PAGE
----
Why are there so many crows? What can I plant for pollinators?

Published 9:00 am Sunday, April 24, 2016

The common grackle flock posted a sentry. - Al Batt/Albert Lea Tribune

The common grackle flock posted a sentry. – Al Batt/Albert Lea Tribune

My neighbor Crandall stops by.

“How are you doing?” I ask.

“Everything is nearly copacetic. I can resist all change except TV channels. I do love my clicker. I just had my dental appointment with Phil Eng. I always leave some floss between my teeth so that the dentist will know that I’ve been flossing. Still Bill and I went to his aunt’s funeral. When it’s all said and done, Still Bill says much more than he ever does. He needs self-walking shoes. The only time he exerts himself is when he’s eating. He’s a noted chowhound, a true plate licker. To him, everything is single serve. Funerals always make me as shaky as a dollar store ladder. I get as nervous as a grasshopper in a chicken coop.”

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“Because of your feelings of grief and loss?” I say.

“No, it’s because of Gil Tee. He lurks at every local funeral, lying in wait to surprise every sinner he can find. Then I have to listen to his whole story about how he got religion after he broke into a church and was beaten senseless with a mop handle by the janitor. There were two caskets for Still Bill’s aunt.”

“Two caskets? Why two?” I ask.

“She’d been a magician’s assistant.”

Five short bird stories

There was a brief quiet between prayer and song as I sat at a funeral. The dearly departed was a good guy who died much too young. The hush was broken by the call of a Eurasian collared-dove, an oft-repeated “koo-KOO-kook.” I found it comforting. The dove abides.

My wife and I were on our way in the car when three deer ran across the road in front of us. A crow was following them. I suspect the crow was herding them to a busy highway into the path of a large truck. That would result in dinner served for a hungry crow. Fast food.

I led a bird walk. As I marveled at how the binoculars turned the unfamiliar into the familiar, we saw things. Miles of red-winged blackbirds, yards of dark-eyed juncos and a few feet of Brewer’s blackbirds made for smiles of binocular toters.

I was sacking up some recycling — newspapers and garden catalogs. People who think they are in charge, should plant a garden. If I don’t whine about the winter, I get lemon-colored goldfinches to delight me in the spring. Sandhill cranes were heard — echoing calls bugling across the fields. Canada geese, constantly having a cow, sounded as if they were angry callers to talk radio. Spring announced itself.

I visited Rochester. Each time I do that, I stop at Silver Lake. There are Canada geese there. I need to at least step near, if not into, some Canada goose poop. It’s part of the Rochester experience.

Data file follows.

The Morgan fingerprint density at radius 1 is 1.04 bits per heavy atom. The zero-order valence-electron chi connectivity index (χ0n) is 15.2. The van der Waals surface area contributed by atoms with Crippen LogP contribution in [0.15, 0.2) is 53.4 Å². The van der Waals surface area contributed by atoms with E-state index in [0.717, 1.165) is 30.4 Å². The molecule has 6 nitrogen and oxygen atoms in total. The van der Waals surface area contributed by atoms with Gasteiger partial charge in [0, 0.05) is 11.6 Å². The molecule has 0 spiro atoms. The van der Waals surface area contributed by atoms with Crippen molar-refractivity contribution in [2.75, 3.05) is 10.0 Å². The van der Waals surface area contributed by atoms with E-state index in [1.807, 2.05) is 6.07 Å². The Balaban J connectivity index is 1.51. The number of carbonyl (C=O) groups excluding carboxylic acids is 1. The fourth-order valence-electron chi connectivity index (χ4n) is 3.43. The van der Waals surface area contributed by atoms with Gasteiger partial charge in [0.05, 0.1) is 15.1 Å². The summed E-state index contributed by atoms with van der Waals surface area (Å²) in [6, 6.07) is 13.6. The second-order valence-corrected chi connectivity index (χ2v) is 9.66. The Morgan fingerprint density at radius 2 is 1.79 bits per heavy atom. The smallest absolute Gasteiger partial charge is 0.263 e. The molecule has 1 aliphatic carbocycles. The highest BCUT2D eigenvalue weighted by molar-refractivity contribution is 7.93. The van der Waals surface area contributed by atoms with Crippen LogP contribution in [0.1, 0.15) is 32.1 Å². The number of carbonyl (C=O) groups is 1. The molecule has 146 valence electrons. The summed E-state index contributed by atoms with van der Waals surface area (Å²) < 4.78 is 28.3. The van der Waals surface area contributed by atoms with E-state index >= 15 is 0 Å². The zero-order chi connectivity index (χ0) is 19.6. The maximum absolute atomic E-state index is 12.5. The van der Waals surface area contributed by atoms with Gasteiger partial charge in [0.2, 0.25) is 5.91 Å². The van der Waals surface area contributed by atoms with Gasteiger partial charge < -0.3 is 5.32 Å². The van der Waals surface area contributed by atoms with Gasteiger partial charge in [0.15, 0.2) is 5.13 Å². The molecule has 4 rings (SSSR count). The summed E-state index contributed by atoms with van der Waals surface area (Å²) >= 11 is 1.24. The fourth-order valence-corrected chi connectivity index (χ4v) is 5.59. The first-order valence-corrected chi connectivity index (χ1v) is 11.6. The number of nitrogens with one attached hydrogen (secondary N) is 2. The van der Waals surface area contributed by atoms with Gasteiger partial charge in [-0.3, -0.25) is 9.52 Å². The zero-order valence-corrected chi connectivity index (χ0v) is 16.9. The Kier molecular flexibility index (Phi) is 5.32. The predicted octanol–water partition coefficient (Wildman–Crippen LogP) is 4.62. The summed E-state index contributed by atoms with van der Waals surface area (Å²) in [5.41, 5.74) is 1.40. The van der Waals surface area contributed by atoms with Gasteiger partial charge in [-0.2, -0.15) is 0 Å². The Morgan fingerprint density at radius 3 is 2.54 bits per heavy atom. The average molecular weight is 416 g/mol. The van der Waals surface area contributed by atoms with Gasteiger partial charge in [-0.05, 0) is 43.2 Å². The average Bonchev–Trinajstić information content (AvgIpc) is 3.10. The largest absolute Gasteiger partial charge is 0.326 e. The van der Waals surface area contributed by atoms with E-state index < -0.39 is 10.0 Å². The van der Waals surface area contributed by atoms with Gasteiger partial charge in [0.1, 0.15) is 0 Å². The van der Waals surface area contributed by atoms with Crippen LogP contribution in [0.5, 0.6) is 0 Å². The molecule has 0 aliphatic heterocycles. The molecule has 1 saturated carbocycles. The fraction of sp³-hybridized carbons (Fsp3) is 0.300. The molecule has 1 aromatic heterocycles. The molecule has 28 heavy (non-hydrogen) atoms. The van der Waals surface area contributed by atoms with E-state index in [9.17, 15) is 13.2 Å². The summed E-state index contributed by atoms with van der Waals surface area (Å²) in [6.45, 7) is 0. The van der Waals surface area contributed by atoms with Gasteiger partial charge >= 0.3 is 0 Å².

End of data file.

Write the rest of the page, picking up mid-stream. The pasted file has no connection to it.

Tom Christenson of Albert Lea asked why there are so many crows. Crows congregate in roosts large enough to remind people of Alfred Hitchcock’s movie “The Birds.” Many bird species roost in groups. Crows roosts are primarily done in fall and winter. Most breeding crows sleep on territories during the breeding season and join roosts afterward. Crows congregate in a favorable spot that offers protection from predators and the elements. It’s a crow hotel. There is safety in numbers. Some scientists speculate that information about fruitful foraging areas is transmitted by allowing an individual down on its luck to follow successful crows to a good food source. The best roosting sites have food available the first and last thing in the day. Such abundant sources might be landfills, composting facilities or farm fields. Before roosting, crows gather away from the final roosting site, usually an hour or two before darkness, and vocalize, chase and tussle. Why roost in a city? The Federal Migratory Bird Treaty Act of 1918 regulates the hunting of crows and there is a prohibition on the discharge of firearms within city limits. Cities are warmer than rural areas and offer large trees. Great horned owl populations should be lower; the owls take adult and nestling crows. Owls see better in the dark than do crows. Artificial light aids crows in watching for owls. The crows have nightlights.

“What can I plant to help pollinators?” The Minnesota Department of Agriculture says that one-third of our food production requires pollinators, including apples, many berries, canola, melons, peppers, pumpkins, squash and sunflowers. Wildflowers with a high value to pollinators are asters, bergamot, Culver’s root, goldenrods, giant hyssop, leadplant, milkweed (common, swamp, butterfly weed, etc.), partridge pea, penstemon, prairie clover, spiderwort and sunflower. Others nearly as good are blazing stars, compass plant, fireweed, gentians, Joe Pye weed, lobelia, lupine, mountain mint, obedient plant, purple coneflower and wild rose.

“How much sap does a maple tree produce? Maple (including box elder) trees are most commonly tapped, but birch and walnut trees can be. I often see birch syrup in Alaska. The volume of sap produced during one season varies from 10 to 20 gallons per tap, depending on the tree, weather, length of the season and method of collection. A single tree could have more than one tap, depending on the tree’s size and health. It takes approximately 40 gallons of sap to produce one gallon of syrup.


Nature on the radio

Please join me as I share nature’s stories after the 10 o’clock news every Tuesday morning right on KMSU, 89.7 or 91.3 on the FM dial. Look to KTOE.com and Talk of the Town with Pete Steiner to find archived podcasts of the shows on KTOE.


for stopping by

“It doesn’t make a difference what temperature a room is, it’s always room temperature.” — Steven Wright

“Adopt the pace of nature: Her secret is patience.” — Ralph Waldo Emerson


Do good.


Al Batt of Hartland is a member of the Albert Lea Audubon Society. Email him at SnoEowl@aol.com.